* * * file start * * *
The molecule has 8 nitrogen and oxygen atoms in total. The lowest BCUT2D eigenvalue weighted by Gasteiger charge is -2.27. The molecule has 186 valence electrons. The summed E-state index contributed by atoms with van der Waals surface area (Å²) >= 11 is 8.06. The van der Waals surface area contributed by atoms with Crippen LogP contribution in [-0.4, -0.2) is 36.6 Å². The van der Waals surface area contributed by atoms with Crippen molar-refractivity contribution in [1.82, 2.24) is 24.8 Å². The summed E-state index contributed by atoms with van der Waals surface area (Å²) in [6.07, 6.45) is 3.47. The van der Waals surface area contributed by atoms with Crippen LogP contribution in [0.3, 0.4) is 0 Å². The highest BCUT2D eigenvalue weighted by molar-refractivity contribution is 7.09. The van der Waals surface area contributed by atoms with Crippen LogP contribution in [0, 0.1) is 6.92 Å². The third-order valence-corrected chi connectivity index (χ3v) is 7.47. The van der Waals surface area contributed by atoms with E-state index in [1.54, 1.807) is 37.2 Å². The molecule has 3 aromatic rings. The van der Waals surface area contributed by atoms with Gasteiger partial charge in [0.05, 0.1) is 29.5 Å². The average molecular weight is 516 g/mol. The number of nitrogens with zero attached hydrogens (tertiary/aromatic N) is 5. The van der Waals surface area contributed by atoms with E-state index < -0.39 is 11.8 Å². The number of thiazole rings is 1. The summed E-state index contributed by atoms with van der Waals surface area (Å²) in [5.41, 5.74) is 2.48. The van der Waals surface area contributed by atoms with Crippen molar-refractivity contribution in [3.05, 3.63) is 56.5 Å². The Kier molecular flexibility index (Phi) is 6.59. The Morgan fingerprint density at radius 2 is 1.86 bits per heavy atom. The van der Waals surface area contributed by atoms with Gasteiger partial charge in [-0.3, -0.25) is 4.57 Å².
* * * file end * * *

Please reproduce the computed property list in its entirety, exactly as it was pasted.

The molecule has 8 nitrogen and oxygen atoms in total. The lowest BCUT2D eigenvalue weighted by Gasteiger charge is -2.27. The molecule has 186 valence electrons. The summed E-state index contributed by atoms with van der Waals surface area (Å²) >= 11 is 8.06. The van der Waals surface area contributed by atoms with Crippen LogP contribution in [-0.4, -0.2) is 36.6 Å². The van der Waals surface area contributed by atoms with Crippen molar-refractivity contribution in [1.82, 2.24) is 24.8 Å². The summed E-state index contributed by atoms with van der Waals surface area (Å²) in [6.07, 6.45) is 3.47. The van der Waals surface area contributed by atoms with Crippen LogP contribution in [0.3, 0.4) is 0 Å². The highest BCUT2D eigenvalue weighted by molar-refractivity contribution is 7.09. The van der Waals surface area contributed by atoms with Crippen LogP contribution in [0, 0.1) is 6.92 Å². The third-order valence-corrected chi connectivity index (χ3v) is 7.47. The van der Waals surface area contributed by atoms with E-state index in [1.54, 1.807) is 37.2 Å². The molecule has 3 aromatic rings. The van der Waals surface area contributed by atoms with Gasteiger partial charge in [0.05, 0.1) is 29.5 Å². The average molecular weight is 516 g/mol. The number of nitrogens with zero attached hydrogens (tertiary/aromatic N) is 5. The van der Waals surface area contributed by atoms with E-state index < -0.39 is 11.8 Å². The number of thiazole rings is 1. The summed E-state index contributed by atoms with van der Waals surface area (Å²) in [5.41, 5.74) is 2.48. The van der Waals surface area contributed by atoms with Crippen molar-refractivity contribution in [3.05, 3.63) is 56.5 Å². The Kier molecular flexibility index (Phi) is 6.59. The Morgan fingerprint density at radius 2 is 1.86 bits per heavy atom. The van der Waals surface area contributed by atoms with Gasteiger partial charge in [-0.3, -0.25) is 4.57 Å².